Plain Secrets: An Outsider among the Amishby Joe Mackall
Pub. Date: 06/15/2008
Joe Mackall has lived surrounded by the Swartzentruber Amish community of Ashland County, Ohio, for over sixteen years. They are the most traditional and insular of all the Amish sects: the Swartzentrubers live without gas, electricity, or indoor plumbing; without lights on their buggies or cushioned chairs in their homes; and without rumspringa, the recently… See more details below
Joe Mackall has lived surrounded by the Swartzentruber Amish community of Ashland County, Ohio, for over sixteen years. They are the most traditional and insular of all the Amish sects: the Swartzentrubers live without gas, electricity, or indoor plumbing; without lights on their buggies or cushioned chairs in their homes; and without rumspringa, the recently popularized "running-around time" that some Amish sects allow their sixteen-year-olds.
Over the years, Mackall has developed a steady relationship with the Shetler family (Samuel and Mary, their nine children, and their extended family). Plain Secrets tells the Shetlers' story over these years, using their lives to paint a portrait of Swartzentruber Amish life and mores. During this time, Samuel's nephew Jonas finally rejects the strictures of the Amish way of life for good, after two failed attempts to leave, and his bright young daughter reaches the end of school for Amish children: the eighth grade. But Plain Secrets is also the story of the unusual friendship between Samuel and Joe. Samuel is quietly bemused—and, one suspects, secretly delighted—at Joe's ignorance of crops and planting, carpentry and cattle. He knows Joe is planning to write a book about the family, and yet he allows him a glimpse of the tensions inside this intensely private community.
These and other stories from the life of the family reveal the larger questions posed by the Amish way of life. If the continued existence of the Amish in the midst of modern society asks us to consider the appeal of traditional, highly restrictive, and gendered religious communities, it also asks how we romanticize or condemn these communities—and why. Mackall's attempt to parse these questions—to write as honestly as possible about what he has seen of Amish life—tests his relationship with Samuel and reveals the limits of a friendship between "English" and Amish.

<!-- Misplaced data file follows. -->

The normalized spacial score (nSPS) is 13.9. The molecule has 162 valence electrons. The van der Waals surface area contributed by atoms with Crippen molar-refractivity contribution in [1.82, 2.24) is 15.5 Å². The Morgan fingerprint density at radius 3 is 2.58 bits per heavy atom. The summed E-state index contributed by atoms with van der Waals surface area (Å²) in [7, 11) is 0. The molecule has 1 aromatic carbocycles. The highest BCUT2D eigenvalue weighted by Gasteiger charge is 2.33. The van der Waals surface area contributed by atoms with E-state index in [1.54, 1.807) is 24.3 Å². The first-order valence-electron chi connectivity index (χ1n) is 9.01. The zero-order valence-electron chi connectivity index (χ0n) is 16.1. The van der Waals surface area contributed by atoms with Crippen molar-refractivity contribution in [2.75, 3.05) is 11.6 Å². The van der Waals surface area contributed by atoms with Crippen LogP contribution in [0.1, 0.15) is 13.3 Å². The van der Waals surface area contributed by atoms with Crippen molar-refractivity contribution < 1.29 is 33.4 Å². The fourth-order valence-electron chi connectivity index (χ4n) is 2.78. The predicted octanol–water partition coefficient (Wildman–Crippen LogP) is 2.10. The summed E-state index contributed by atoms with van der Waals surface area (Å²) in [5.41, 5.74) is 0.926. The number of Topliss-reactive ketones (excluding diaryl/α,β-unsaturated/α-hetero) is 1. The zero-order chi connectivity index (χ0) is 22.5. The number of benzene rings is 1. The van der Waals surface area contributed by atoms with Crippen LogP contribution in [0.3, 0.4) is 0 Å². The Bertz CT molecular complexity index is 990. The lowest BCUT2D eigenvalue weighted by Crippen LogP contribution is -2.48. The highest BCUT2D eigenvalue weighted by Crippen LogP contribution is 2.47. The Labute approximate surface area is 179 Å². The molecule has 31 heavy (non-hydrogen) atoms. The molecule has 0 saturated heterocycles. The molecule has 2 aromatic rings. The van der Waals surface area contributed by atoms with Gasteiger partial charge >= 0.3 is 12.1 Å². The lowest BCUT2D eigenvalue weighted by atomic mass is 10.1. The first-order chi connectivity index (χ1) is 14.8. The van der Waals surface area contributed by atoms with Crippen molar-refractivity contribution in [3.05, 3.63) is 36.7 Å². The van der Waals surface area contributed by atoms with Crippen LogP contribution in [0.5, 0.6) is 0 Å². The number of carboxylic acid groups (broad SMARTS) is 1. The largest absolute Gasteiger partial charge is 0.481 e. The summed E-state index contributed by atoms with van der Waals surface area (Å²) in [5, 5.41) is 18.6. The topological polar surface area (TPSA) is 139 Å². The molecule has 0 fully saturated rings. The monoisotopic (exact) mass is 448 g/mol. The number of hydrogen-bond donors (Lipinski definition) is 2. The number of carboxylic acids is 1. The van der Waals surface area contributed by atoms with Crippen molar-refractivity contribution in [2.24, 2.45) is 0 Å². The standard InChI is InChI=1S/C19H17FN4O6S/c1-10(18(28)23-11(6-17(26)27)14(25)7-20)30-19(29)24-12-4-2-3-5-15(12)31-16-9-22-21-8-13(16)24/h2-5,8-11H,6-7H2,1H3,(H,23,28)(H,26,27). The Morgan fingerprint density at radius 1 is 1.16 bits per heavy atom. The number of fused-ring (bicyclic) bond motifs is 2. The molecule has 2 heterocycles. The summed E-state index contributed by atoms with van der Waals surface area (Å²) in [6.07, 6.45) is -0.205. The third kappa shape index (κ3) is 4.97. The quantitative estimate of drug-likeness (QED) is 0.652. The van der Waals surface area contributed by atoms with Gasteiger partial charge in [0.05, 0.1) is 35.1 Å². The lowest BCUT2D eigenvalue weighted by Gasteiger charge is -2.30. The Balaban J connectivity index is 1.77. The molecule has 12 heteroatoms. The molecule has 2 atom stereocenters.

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Table of Contents
Author's Note xi
Pop Cans and Doomed Pigs 1
The Leaving 19
Remembering Sarah 39
"You be careful out among them English" 57
The Midnight Table 69
Underground Railroad 91
The Lot Falls 107
The Amish FBI 129
Time and Space 147
Deadly Sacred 167
Another Leaving 187
The World Inside, and Out 195
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Most Helpful Customer Reviews
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What stands out for me the most in this book is the frank honesty used by the author in describing the details of his unique friendship with his Swartzentruber Amish neighbors. While much, but certainly not all, of the commentary on the Swartzentruber culture is favorable it is not sugar coated or romanticized, and the criticisms when made are constructive and respectful. I also appreciated how the author is clear in presenting the differences between Amish sects when telling his story, constantly reminding the reader (many of us who tend to lump the Amish together) that the Amish come in many stripes. An all around great read that I would recommend to anyone looking for a true story of a strong friendship with an uncommon twist.
I was so intrigued with this book it was excellent!! The Amish are in my opinion a very intresting group and I Love reading about them.
Answered many questions about the Amish I have asked myself.
One of the better books on one of the many sects of the amish.